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I'm currently designing a Django based site. For simplicity lets assume that it is a simple community site where users can log in and write messages to other users.

My current choice is wether to use the buildin User-Model or to build something my own. I don't need much from the buildin User: there will be no username (you e-mail address is you username), but you an set an internal Name of your choice which can be used by multiple users (like Facebook). Additionally, I don't need the permission system, since access to others will not be based on groups. So I would end up using only the email, firstname, lastname and password fields from the buildin User and everything else would be placed in a UserProfile. On the other hand, the buildin User system will come handy on the backend of the site, since there is the chance I will need a group based permission system there.

All in all, it looks to me, that I rather build my one User Model and use the buildin only for access to the admin backend.

Is there anything wrong with my reflections?

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up vote 8 down vote accepted

Is there anything wrong with my reflections?


My current choice is wether to use the buildin User-Model or to build something my own.

There is a third choice.

everything else would be placed in a UserProfile


build my one User Model and use the buildin only for access to the admin backend

Don't build your own.

Do this:

If you'd like to store additional information related to your users, Django provides a method to specify a site-specific related model -- termed a "user profile" -- for this purpose.

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good answer s.Lott ;) – Efazati Mar 17 '11 at 10:06

As the author of django-primate I would like to add some comments. Django-primate which easily lets ju modify the built in User model is meant for just that. You might need just something a little extra, then use django-primate.

But there are problems, although I do not think modifying the django User model per se is a problem at all. One problem is that the "users" are quite different, the admin user and some other user are often not related. This can cause problems when for example an admin is logged in and then wants to login to the site as a "normal user", they do not expect those accounts to be related and do not expect to be logged in automatically as the admin user. This causes headaches for no reason. It also causes a lot of other headaches to implement the recommended related Profile model, you often need to make sure there is a contrib user for every profile and a profile for every contrib user if you for example want to use the authentication decorators. Forms and administration of "users" make this even more cumbersome. In short: usually something will go wrong in this process at some point, it's a curse.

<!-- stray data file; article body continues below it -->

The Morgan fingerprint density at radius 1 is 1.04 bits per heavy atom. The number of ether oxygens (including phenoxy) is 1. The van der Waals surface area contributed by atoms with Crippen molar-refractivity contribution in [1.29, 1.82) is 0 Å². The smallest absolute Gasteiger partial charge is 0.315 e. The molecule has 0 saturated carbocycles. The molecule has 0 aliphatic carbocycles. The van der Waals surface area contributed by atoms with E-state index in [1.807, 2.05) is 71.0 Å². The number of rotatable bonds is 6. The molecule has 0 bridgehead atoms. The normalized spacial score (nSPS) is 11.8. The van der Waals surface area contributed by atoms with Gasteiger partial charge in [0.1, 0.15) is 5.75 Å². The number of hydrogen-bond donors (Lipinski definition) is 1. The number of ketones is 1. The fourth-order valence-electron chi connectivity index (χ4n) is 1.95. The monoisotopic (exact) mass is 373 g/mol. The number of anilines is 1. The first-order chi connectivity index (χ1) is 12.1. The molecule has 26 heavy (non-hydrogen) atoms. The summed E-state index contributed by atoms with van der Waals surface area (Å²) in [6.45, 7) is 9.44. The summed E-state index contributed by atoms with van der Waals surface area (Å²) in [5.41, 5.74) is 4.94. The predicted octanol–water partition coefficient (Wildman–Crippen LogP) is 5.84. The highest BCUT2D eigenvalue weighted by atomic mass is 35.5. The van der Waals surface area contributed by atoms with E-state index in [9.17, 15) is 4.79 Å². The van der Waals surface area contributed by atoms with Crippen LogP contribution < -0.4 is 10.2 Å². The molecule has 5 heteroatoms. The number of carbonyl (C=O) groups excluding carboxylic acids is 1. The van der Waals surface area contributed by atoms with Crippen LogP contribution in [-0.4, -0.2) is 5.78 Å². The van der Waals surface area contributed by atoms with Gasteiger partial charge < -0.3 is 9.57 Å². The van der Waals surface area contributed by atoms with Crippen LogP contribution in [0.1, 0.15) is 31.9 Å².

I have mostly abandoned the contrib User model for anything else but for admins. Building another user model is really what you want, but you also want the authenicating part for that user, hence the common use of django contrib User (using it for the wrong reasons). The best solution if you are in a situation like this is to build your own authenication for that custom user model. This is actually quite easy and I cannot recommend this approach enough. I think that the official recommendation is wrong and that there should instead be good tools for authenticating custom user models built into django.

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You might want to have a look at the recently created django-primate:

I once built a custom user model, inheriting from the default one. It works, however, I wouldn't recommend it.

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Currently, you have some requirements, but over time they may change. Django's user system is quite straightforward, and using it allows to adapt more easily to some of the most common use cases.
Another aspect to think about, is that there are several applications already available that you can use, and that may require Django's users. Using your own model, may make usage of such modules much more difficult.

On the other hand, hacking the Django's user system in order to comply with your current requirements may be tricky.
Moreover, migrating a 'Custom-User' to a 'Django-User' is always possible, so you are not really closing that door.

Overall, I think it really depends on what you mean with 'user'.
If you mean just a registration, and no real interaction with the core Django features, then I think a separate model is enough, especially because you can migrate at any time, with relatively little effort.
However, if for your application a 'user' maps to something very similar to the what Django is for, then I would use the Django User-Model.

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